The former chair of the U.S. Nuclear Regulatory Commission says the country’s nuclear industry should be banned, after concluding that the dangers of climate change no longer outweigh the risk of catastrophic reactor accidents.
“This tech is no longer a viable strategy for dealing with climate change, nor is it a competitive source of power,” writes Greg Jaczko in an opinion piece for the Washington Post.
Nuclear “is hazardous, expensive, and unreliable, and abandoning it wouldn’t bring on climate doom,” he adds. “The real choice now is between saving the planet and saving the dying nuclear industry,” and “I vote for the planet.”
Jaczko, who chaired the NRC from 2009 to 2012 before going on to start a wind energy company, hasn’t always felt this way. “Nuclear power was supposed to save the planet,” he recalls, and around the turn of the century, “the risks from human-caused global warming seemed to outweigh the dangers of nuclear power, which hadn’t had an accident since Chernobyl, 13 years earlier.”
But his views began to change after four years of nuclear policy work in the U.S., during which he says he “witnessed the influence of the industry on the political process”. Then on March 11, 2011, two years after President Barack Obama appointed him NRC chair, a tsunami and earthquake destroyed the four Fukushima Daiichi reactors in Japan, and after months reassuring citizens that the U.S. industry was safer, Jaczko began having his doubts.
“Before the accident, it was easier to accept the industry’s potential risks, because nuclear power plants had kept many coal and gas plants from spewing air pollutants and greenhouse gases into the air,” he writes. “Afterward, the falling cost of renewable power changed the calculus. Despite working in the industry for more than a decade, I now believe that nuclear power’s benefits are no longer enough to risk the welfare of people living near these plants. I became so convinced that, years after departing office, I’ve now made alternative energy development my new career, leaving nuclear power behind. The current and potential costs—in lives and dollars—are just too high.”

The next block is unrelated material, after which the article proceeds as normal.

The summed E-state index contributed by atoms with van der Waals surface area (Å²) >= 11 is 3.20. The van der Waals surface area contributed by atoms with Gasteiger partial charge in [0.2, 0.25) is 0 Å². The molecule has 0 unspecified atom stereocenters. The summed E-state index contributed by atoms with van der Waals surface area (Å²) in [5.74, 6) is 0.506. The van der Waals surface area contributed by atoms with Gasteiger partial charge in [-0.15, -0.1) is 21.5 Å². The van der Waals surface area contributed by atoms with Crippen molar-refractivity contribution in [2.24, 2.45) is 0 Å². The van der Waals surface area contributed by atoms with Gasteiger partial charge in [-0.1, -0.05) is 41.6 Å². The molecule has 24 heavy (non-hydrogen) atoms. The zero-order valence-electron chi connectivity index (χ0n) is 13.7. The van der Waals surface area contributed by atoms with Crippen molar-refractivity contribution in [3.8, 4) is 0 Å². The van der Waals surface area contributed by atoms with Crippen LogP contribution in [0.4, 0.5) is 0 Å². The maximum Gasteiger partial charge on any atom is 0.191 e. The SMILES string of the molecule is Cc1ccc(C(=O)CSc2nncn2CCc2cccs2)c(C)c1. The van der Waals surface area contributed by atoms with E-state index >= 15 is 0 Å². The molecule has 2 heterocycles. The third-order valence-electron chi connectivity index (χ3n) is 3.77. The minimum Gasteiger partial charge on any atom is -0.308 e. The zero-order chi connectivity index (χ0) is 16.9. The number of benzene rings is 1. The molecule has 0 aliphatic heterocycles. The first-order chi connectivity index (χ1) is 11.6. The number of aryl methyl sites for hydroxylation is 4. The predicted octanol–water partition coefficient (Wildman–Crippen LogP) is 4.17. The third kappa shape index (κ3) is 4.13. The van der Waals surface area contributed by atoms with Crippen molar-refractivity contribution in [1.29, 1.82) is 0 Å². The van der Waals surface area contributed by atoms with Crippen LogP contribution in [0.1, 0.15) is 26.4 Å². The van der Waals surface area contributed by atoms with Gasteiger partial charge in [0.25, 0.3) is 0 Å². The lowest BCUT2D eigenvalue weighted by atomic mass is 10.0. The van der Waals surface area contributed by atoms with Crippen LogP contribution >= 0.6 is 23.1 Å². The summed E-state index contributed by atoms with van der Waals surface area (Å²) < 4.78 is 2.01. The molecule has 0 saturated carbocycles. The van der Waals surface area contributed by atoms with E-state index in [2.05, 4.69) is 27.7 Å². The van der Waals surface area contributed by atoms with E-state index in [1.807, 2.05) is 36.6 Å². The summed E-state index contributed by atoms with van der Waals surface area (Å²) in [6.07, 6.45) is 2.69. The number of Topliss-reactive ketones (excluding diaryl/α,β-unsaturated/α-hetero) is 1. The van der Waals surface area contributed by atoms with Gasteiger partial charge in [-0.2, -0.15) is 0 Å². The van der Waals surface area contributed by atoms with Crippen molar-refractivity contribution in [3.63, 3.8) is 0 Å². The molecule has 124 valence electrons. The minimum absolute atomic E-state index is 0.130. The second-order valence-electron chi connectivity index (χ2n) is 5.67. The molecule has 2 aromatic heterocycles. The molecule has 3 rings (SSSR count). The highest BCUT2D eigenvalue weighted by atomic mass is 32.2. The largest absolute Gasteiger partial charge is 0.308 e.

Jaczko traces the severe health, safety, and economic impacts the meltdown produced in Japan, the “obvious ramifications for the entire industry”, the new safety measures NRC staff recommended to avert similar fire, earthquake, and flooding risks in the U.S., and relentless, successful lobbying by the nuclear industry and its political allies to hobble those reforms. Ultimately, he says, the high cost of the two new reactors leading the U.S. nuclear “renaissance”—US$14 and $28 billion, and rising—took nuclear of the table as a viable carbon reduction option.
“For years, my concerns about nuclear energy’s cost and safety were always tempered by a growing fear of climate catastrophe,” he writes. And “Fukushima provided a good test of just how important nuclear power was to slowing climate change: In the months after the accident, all nuclear reactors in Japan were shuttered indefinitely, eliminating production of almost all of the country’s carbon-free electricity and about 30% of its total electricity production. Naturally, carbon emissions rose, and future emissions reduction targets were slashed.”
But things sorted out over time: Eight years after the Fukushima disaster, “fewer than 10 of Japan’s 50 reactors have resumed operations, yet the country’s carbon emissions have dropped below their levels before the accident. How? Japan has made significant gains in energy efficiency and solar power. It turns out that relying on nuclear energy is actually a bad strategy for combating climate change: One accident wiped out Japan’s carbon gains. Only a turn to renewables and conservation brought the country back on target.”